NEW YORK - Students who opt to return to city schools in-person part time will no longer be guaranteed live instruction on the days they’re learning remotely from home, a last-minute shift aimed at helping alleviate a massive staffing shortage faced by public schools trying to roll out so-called “blended learning.”

But the change is likely to frustrate some families. Some students in more crowded schools already will only be able to attend in person once a week. Without live instruction on their remote days, they could spend four days a week without any real-time interaction with their teachers.

Blended learning means students attend school in person and remotely on alternating days in order to shrink class sizes for safety. The Education Department had initially promised that on their remote days, those blended students would receive a minimum number of minutes of “synchronous instruction," teaching where students and teachers are interacting in real time, such as via video chat in Google Classroom or on Zoom.

But on Tuesday night, just hours before students are set to log on and meet their teachers remotely for the first time, the DOE issued new guidance offering principals “flexibility” in providing synchronous instruction to blended students, and removing the requirements to offer any number of minutes of live teaching to them.

Students enrolled in fully remote instruction will still receive the minimum amount of live instruction outlined earlier this summer.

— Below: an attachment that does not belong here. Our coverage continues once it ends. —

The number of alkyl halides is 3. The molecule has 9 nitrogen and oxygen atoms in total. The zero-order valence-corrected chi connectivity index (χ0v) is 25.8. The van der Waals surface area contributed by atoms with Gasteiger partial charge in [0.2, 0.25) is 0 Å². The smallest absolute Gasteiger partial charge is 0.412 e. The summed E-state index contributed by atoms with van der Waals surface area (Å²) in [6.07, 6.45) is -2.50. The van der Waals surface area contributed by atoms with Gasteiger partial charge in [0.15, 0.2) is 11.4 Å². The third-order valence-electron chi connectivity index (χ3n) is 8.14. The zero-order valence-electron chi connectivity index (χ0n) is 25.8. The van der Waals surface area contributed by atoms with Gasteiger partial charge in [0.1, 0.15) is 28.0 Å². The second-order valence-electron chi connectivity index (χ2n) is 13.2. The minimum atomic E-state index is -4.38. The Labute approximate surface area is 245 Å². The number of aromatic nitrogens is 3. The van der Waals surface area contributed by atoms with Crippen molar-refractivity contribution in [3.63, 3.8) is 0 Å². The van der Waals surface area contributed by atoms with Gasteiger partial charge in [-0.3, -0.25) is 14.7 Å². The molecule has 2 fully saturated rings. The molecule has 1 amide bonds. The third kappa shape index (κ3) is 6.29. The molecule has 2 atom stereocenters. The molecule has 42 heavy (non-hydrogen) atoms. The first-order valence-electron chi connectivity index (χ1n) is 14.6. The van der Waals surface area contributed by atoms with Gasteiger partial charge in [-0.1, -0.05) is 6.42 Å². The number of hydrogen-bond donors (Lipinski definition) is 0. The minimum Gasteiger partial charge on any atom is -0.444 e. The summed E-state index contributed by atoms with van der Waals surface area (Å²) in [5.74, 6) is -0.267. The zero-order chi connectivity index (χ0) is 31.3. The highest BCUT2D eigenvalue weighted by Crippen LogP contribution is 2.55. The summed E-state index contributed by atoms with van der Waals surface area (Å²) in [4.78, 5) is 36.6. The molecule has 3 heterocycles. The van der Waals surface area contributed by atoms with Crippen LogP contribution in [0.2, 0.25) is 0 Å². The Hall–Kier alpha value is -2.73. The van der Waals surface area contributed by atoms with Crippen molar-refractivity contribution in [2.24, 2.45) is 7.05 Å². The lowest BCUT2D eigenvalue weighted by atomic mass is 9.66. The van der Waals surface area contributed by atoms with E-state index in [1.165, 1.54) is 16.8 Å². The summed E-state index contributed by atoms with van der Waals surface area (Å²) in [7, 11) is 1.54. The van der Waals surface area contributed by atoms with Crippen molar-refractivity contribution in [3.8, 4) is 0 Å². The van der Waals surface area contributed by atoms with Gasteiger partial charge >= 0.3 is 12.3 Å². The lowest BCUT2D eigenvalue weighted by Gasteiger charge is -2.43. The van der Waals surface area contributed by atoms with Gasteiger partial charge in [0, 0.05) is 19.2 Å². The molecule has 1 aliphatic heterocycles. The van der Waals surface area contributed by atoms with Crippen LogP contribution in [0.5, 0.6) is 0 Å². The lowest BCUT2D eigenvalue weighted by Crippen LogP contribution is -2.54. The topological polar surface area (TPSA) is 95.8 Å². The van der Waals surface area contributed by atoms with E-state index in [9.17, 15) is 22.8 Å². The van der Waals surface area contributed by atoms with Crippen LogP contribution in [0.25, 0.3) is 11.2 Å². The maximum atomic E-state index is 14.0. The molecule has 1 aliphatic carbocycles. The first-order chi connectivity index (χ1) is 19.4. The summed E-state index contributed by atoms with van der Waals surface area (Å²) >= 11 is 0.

The change comes as principals were scrambling to find enough staff so that one teacher could be with the segment of blended learning students attending in person while another could offer live teaching online to those at home. While the city has promised 2,000 extra teachers, principals have said it isn’t close to enough.

No longer requiring live instruction for blended learning students on their remote days means schools won’t need to find a second teacher to provide it, though the department says their goal is to ramp up staffing to allow that in the future.

“We continue to emphasize flexibility and patience while putting health and safety first and this week we took an important step committing to an additional 2,000 staff members in schools.  As we continue to add staff to buildings that need it, synchronous learning for remote students in schools will increase in frequency and our goal is to do this as quickly as possible. Blended students will continue to have the benefit of live, full day, in-person instruction each week,” DOE spokeswoman Danielle Filson said.

Schools that do have enough staff to offer live instruction to blended students on their remote days can do so. They can also offer the equivalent amount of minutes originally planned over the course of a week, rather than spread out across each day students are remote.

The city says blended learning students will still be provided with instruction on their days working from home, and that even if it is asynchronous, it will still be rigorous. But the city had touted its plans to provide more live instruction as an improvement over the remote learning put in place in a hurry last March, which many parents found sorely lacking. It remains to be seen whether the change will push some parents to abandon blended learning, and its back-and-forth schedules, in favor of the more steady fully remote learning plan and its daily live instruction.

During de Blasio's daily press briefing Wednesday, Chancellor Richard Carranza addressed concerns by applauding the DOE for providing teachers and families continuous updates on policy changes. 

"We're being transparant," Carranza said. "You're almost darned if you do and darned if you don't."